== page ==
First of all, hi! It’s been awhile since I’ve blogged, and that’s because I recently started a full-time job and I’ve been working on other projects. Blogging sometimes kind of takes a back seat! But I’m back at it and I wanted to share with you a cool article that I got to be a part of last week.
I’ve written before about how finding nice clothes for bigger ladies in Toronto is a pain. It really is. Either designers think you want to look like an oversized floral couch from Great-Aunt Mabel’s basement in the 70s or they give you shapeless muu-muus meant to “hide curves and unsightly bulges” while making you look like a P.T. Barnum circus tent. No thank you. And alongside that, plus-size women are traditionally ignored in mainstream media. We’re joke characters on sitcoms or held up as poster children of ill-health. It’s annoying, and that’s why I’m glad that The Grid Toronto, a city-wide magazine focusing on Toronto culture, decided to make plus-size women the feature of this week’s issue, just in time for Toronto Fashion Week.
I’m even happier I got to be a part of it! The call went out two weeks ago for plus-size ladies interested in being photographed and I sent in my picture on a whim, never imagining I’d get picked for the shoot. I was one of 12 ladies picked, and we had just a blast trying on clothes from stores all over Toronto and being photographed. I enjoyed the experience greatly, and I enjoyed meeting women that were like me – plus-size and wanting fashion that flatters us and makes us feel good.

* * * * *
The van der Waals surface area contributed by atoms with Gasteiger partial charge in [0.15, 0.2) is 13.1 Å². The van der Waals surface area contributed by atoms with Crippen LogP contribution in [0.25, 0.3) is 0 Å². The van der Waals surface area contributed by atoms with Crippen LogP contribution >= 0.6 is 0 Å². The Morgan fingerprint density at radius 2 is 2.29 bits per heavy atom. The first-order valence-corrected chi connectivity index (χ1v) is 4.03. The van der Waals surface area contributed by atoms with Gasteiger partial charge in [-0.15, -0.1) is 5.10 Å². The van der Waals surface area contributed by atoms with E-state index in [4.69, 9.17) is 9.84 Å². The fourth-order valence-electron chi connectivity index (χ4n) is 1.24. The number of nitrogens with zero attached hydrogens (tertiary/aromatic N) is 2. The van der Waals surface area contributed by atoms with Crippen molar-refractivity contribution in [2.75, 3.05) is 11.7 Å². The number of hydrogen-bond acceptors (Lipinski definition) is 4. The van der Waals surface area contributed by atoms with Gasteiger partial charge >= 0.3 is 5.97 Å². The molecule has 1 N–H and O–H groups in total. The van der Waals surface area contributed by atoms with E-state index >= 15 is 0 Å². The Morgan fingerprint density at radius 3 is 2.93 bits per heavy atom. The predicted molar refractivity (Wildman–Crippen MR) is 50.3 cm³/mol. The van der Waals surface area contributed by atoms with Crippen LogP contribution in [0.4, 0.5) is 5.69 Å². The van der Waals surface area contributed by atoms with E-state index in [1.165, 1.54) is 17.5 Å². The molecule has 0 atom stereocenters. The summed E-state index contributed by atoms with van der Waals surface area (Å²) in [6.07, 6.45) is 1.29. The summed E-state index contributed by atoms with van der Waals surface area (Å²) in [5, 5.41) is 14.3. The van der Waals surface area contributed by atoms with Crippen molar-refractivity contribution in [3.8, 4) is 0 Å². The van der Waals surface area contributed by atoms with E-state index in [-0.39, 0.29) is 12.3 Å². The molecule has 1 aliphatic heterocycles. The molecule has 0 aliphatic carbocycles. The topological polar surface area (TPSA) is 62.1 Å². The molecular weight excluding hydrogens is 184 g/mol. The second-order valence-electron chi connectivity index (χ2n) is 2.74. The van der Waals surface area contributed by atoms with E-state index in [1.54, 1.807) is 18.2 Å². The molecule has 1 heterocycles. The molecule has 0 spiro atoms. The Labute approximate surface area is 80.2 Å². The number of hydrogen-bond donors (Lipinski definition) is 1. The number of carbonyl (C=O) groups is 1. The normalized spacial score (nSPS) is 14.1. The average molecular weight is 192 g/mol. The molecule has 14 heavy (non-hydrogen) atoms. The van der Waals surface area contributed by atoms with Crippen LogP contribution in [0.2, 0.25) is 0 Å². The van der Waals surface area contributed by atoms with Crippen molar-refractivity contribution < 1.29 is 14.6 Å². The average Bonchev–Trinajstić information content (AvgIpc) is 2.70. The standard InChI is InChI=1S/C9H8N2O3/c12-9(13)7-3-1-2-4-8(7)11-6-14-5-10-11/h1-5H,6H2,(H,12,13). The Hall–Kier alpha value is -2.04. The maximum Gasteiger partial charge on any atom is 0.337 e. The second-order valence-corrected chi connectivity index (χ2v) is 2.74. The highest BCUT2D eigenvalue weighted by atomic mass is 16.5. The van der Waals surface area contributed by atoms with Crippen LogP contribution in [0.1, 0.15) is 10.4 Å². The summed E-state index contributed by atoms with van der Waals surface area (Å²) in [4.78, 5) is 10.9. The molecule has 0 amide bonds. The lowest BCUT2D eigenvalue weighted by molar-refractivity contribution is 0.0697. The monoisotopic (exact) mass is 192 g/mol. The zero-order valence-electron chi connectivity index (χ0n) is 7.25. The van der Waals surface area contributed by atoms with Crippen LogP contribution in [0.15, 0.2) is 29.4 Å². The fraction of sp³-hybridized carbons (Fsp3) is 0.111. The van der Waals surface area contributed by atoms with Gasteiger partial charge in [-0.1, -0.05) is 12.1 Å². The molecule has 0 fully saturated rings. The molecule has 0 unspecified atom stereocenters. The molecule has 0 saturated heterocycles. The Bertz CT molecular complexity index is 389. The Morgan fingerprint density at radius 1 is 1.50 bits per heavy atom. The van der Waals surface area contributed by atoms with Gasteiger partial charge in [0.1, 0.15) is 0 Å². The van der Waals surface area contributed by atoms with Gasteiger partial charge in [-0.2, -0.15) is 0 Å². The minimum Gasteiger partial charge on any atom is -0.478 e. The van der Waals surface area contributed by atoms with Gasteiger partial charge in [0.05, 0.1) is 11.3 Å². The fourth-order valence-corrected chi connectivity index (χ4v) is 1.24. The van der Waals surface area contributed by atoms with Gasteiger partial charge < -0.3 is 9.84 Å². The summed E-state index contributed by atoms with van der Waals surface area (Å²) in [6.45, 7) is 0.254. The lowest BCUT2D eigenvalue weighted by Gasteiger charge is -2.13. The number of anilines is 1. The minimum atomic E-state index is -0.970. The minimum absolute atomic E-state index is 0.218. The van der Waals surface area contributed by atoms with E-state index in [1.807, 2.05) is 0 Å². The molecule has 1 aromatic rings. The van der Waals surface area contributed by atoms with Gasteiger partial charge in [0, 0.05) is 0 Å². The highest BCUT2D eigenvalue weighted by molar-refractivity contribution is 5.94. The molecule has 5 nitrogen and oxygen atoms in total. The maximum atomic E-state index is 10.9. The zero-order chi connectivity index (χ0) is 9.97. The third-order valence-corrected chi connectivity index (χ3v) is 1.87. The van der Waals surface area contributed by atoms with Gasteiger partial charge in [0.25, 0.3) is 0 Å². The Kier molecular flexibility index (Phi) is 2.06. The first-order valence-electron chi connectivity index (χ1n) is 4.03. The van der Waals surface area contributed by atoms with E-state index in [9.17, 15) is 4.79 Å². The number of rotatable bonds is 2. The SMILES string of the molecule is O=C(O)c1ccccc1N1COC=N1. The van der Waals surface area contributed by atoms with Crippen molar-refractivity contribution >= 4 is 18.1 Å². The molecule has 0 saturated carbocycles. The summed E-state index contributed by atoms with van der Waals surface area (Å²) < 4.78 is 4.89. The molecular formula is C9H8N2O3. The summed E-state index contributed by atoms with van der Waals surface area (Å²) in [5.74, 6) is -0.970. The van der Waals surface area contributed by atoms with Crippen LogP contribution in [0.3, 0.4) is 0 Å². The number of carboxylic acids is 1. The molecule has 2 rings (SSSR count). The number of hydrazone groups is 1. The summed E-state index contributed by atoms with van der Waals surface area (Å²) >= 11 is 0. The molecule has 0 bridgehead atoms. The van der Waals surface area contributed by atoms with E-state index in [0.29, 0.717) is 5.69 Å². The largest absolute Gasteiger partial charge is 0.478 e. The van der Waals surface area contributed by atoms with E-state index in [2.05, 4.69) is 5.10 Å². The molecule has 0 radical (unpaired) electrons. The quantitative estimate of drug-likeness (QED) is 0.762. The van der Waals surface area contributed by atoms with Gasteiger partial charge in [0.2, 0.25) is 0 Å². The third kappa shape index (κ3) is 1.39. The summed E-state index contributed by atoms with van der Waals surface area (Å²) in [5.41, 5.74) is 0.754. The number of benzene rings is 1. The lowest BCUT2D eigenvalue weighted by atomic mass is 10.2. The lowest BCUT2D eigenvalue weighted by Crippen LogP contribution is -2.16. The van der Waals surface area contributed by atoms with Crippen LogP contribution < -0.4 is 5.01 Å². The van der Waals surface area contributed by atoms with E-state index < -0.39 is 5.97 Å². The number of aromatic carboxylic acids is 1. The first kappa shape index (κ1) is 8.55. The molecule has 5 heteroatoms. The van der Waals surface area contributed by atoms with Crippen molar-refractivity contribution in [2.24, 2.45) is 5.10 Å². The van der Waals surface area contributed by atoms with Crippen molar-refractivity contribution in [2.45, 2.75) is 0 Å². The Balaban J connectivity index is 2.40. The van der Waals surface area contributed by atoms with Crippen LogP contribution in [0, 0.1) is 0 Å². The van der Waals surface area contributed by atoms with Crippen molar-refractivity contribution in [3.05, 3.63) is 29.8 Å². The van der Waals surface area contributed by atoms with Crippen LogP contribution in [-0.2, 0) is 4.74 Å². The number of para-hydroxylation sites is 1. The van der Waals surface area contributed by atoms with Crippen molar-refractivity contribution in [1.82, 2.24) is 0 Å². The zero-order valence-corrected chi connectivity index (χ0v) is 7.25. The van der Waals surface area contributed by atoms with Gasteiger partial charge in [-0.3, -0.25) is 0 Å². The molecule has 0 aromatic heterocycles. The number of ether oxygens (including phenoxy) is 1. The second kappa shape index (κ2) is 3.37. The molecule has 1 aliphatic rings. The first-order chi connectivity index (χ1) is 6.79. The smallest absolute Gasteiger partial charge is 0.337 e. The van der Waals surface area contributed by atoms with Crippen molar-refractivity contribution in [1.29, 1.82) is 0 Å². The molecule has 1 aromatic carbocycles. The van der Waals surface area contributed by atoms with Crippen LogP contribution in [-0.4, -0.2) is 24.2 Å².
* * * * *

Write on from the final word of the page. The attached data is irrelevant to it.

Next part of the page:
It’s interesting to me that some people still feel that plus-size women can’t be beautiful. I’ve been told, “It’s just because thinner women wear clothes better.” I think that’s extremely untrue. If anyone had been looking in the studio windows that day, they would have seen radiant women wearing clothes that flattered them, made them radiant, and made them feel good. We were laughing, joking, supporting each other and for that moment – becoming friends. I met women that I never would have been exposed to generally. Some were successful in business and the arts. One owns a plus-size store herself, and you can find her blog here. And we were all similar in that we weren’t just “a bunch of fat women whining about not having clothes in our size” – we were women demanding better from the fashion industry and from society. We wore those clothes beautifully and we enjoyed every second of it.
If you’re interested in the article from The Grid, you can read it here. And as for me, I am going to look at the pictures published online and in the magazine every time I feel worthless as a plus-size woman. I wouldn’t look better thinner – because I look amazing right now, at my size. Thanks to everyone at The Grid shoot who worked to make me feel empowered, beautiful, and listened to. You all were just great.
It was an experience I’ll never forget!